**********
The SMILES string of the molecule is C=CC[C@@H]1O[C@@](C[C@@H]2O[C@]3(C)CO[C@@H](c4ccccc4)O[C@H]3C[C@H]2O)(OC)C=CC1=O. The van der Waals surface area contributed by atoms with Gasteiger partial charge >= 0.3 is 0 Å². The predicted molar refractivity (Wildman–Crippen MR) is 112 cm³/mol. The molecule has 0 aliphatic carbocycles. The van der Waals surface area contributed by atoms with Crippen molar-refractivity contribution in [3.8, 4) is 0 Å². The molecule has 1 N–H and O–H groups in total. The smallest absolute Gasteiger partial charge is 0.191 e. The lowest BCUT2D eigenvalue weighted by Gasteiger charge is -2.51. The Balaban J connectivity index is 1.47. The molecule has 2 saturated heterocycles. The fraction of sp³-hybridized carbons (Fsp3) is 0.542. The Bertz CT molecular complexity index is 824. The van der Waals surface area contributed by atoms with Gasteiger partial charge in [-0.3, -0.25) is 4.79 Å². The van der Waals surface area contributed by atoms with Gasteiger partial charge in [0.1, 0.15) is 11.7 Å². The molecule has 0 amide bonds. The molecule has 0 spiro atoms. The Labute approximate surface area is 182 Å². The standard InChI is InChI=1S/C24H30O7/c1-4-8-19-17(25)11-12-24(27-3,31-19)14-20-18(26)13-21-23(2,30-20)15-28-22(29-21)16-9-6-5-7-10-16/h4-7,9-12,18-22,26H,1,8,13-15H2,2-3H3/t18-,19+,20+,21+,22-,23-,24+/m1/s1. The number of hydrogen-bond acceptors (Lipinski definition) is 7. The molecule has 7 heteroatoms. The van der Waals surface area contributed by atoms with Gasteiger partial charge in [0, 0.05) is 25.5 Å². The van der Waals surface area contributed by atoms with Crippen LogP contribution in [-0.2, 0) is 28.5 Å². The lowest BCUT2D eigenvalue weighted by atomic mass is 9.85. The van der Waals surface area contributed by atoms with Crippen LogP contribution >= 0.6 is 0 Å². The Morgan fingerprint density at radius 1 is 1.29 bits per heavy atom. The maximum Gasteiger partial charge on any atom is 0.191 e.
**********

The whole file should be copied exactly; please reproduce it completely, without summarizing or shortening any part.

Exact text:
The SMILES string of the molecule is C=CC[C@@H]1O[C@@](C[C@@H]2O[C@]3(C)CO[C@@H](c4ccccc4)O[C@H]3C[C@H]2O)(OC)C=CC1=O. The van der Waals surface area contributed by atoms with Gasteiger partial charge >= 0.3 is 0 Å². The predicted molar refractivity (Wildman–Crippen MR) is 112 cm³/mol. The molecule has 0 aliphatic carbocycles. The van der Waals surface area contributed by atoms with Crippen molar-refractivity contribution in [3.8, 4) is 0 Å². The molecule has 1 N–H and O–H groups in total. The smallest absolute Gasteiger partial charge is 0.191 e. The lowest BCUT2D eigenvalue weighted by Gasteiger charge is -2.51. The Balaban J connectivity index is 1.47. The molecule has 2 saturated heterocycles. The fraction of sp³-hybridized carbons (Fsp3) is 0.542. The Bertz CT molecular complexity index is 824. The van der Waals surface area contributed by atoms with Gasteiger partial charge in [-0.3, -0.25) is 4.79 Å². The van der Waals surface area contributed by atoms with Gasteiger partial charge in [0.1, 0.15) is 11.7 Å². The molecule has 0 amide bonds. The molecule has 0 spiro atoms. The Labute approximate surface area is 182 Å². The standard InChI is InChI=1S/C24H30O7/c1-4-8-19-17(25)11-12-24(27-3,31-19)14-20-18(26)13-21-23(2,30-20)15-28-22(29-21)16-9-6-5-7-10-16/h4-7,9-12,18-22,26H,1,8,13-15H2,2-3H3/t18-,19+,20+,21+,22-,23-,24+/m1/s1. The number of hydrogen-bond acceptors (Lipinski definition) is 7. The molecule has 7 heteroatoms. The van der Waals surface area contributed by atoms with Gasteiger partial charge in [0, 0.05) is 25.5 Å². The van der Waals surface area contributed by atoms with Crippen LogP contribution in [-0.2, 0) is 28.5 Å². The lowest BCUT2D eigenvalue weighted by atomic mass is 9.85. The van der Waals surface area contributed by atoms with Crippen LogP contribution >= 0.6 is 0 Å². The Morgan fingerprint density at radius 1 is 1.29 bits per heavy atom. The maximum Gasteiger partial charge on any atom is 0.191 e.